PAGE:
“I scream, you scream, we all scream for ice cream.” The brand new ice cream parlor, Elkin Country Creamery, has only been open for about a month since June 25 and already has attracted thousands of residents. Owned by Mark Halbedl and his daughter Maegan Halbedl, the Country Creamery has been becoming a community hub in recent weeks for friends, families and couples dropping in to sample the tasty homemade treats.
“It’s cute, the ice cream was great, and we like the tables outside. In the summertime, everybody likes to enjoy their ice cream outside. We brought our kids with us today and we’re going to be paying for it all night,” said Michelle Harris and Amanda Adams.
“We want to come back,” said Paisley Harris and Josie Adams.
The creamery is located on 615 N. Bridge St. in Elkin.
“It’s our brand,” said owner Mark Halbedl. “We make our ice cream in Greensboro, but eventually we’re going to make it right here. We have a shed building in front of the main shop which were going to set up for making ice cream on site. People will be able to see it being made.”
“The demand has been overwhelming,” said owner Maegan Halbedl. “We’ve felt really welcomed and supported on the ice cream, not to mention the feedback we’ve gotten on our flavors. We’ve actually ran out a couple of times and we’ve had a lot of people request that we stay open during the winter as well.”
One of the major goals of the creamery is to become a fun community hub for residents.
“I really like customer service and getting to know people in the community,” said Maegan Halbedl. “I like getting to be a community center where people come to hang out. We’ve had church groups and softball groups come by already. We try to be generous here. We give out cards to new customers which are stamped per scoop with the final stamp giving the customer a free double scoop.”
Mark Halbedl has always had a love for ice cream and back in his hometown he would go to the local ice cream shop and get a waffle cone every single night. He had always wanted to own his own ice cream shop. When he moved to Elkin a year ago, he found no place for him to get ice cream so he decided to open his own parlor. He chose to have the parlor at the old gas station because of its flatness, the parking, and the space outside in front of the building for setting up picnic tables.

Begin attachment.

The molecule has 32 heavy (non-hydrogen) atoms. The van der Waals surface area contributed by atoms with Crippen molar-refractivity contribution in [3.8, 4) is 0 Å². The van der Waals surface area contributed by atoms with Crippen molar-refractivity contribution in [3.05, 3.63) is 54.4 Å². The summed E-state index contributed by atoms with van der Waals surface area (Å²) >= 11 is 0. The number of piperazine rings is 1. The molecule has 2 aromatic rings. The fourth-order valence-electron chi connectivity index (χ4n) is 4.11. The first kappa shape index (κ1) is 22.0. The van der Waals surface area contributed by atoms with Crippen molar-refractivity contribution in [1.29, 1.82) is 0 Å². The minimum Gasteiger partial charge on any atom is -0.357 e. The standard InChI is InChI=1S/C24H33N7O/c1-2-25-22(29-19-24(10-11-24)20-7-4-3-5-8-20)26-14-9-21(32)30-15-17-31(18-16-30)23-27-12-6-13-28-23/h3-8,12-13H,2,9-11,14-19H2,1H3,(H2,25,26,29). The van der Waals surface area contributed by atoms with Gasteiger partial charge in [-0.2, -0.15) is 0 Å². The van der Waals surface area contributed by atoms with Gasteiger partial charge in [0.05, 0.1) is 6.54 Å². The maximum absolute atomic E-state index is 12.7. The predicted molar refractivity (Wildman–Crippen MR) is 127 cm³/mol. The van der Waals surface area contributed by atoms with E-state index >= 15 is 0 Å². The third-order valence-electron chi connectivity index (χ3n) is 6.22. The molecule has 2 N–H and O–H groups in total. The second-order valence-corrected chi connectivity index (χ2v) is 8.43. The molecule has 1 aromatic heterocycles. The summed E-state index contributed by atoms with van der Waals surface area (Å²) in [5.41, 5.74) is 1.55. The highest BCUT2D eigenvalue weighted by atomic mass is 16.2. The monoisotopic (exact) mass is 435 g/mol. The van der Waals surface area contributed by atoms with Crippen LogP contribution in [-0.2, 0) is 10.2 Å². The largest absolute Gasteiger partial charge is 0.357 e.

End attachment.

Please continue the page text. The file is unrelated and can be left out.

“When I moved up here last year from Mooresville, I wanted a homemade waffle cone and some real deal ice cream and there was nothing around,” said Mark Halbedl. “I kept looking at this run-down gas station and thought it would make a good spot for a parlor and I decided to bring ice cream to Elkin. I don’t believe Elkin has ever had a real ice cream parlor. I thought it would be a neat thing for families to come with their kids and grandparents and just a family place that is wholesome.”
One significant aspect about the Country Creamery is the locality of the business and its support of Elkin businesses and merchants.
“All of the work on this building has been done through the town businesses and people,” said Maegan Halbedl. “Even our shirts were made locally. That’s really important to us. We currently have 10 to 15 full-time and part-time employees, many high school and college students.”
Right now Mark and Maegan are just focusing on ice cream, but they already have plans for expanding their business and treats in the near future.
“Eventually we would like to have sundaes and banana splits and all that stuff,” said Mark Halbedl. “In the meantime we’re always looking into expanding our flavors. We develop our own flavors and take flavor requests if we get enough response. Once we start making ice cream on site, we’ll have a little more control on what we can do and make what people want. I can say that Black Cherry may be a new flavor down the road based on people’s responses.”
For the Halbedls, there’s more joy to running the Country Creamery than just making the ice cream.
“I like seeing the kids enjoying the ice cream and people hanging out here,” said Mark Halbedl. “Families, friends, couples, we try to make this a comfortable place for them.”
“I like working the creative side of the shop and making more flavors for our customers. It’s great to make what they want to see,” said Maegan Halbedl.
The creamery announced its regular summer hours Tuesday. The creamery is open Wednesday through Saturday from noon to 10 p.m. and Sunday from 1 to 9 p.m.
Troy Brooks may be reached at 336-258-4058.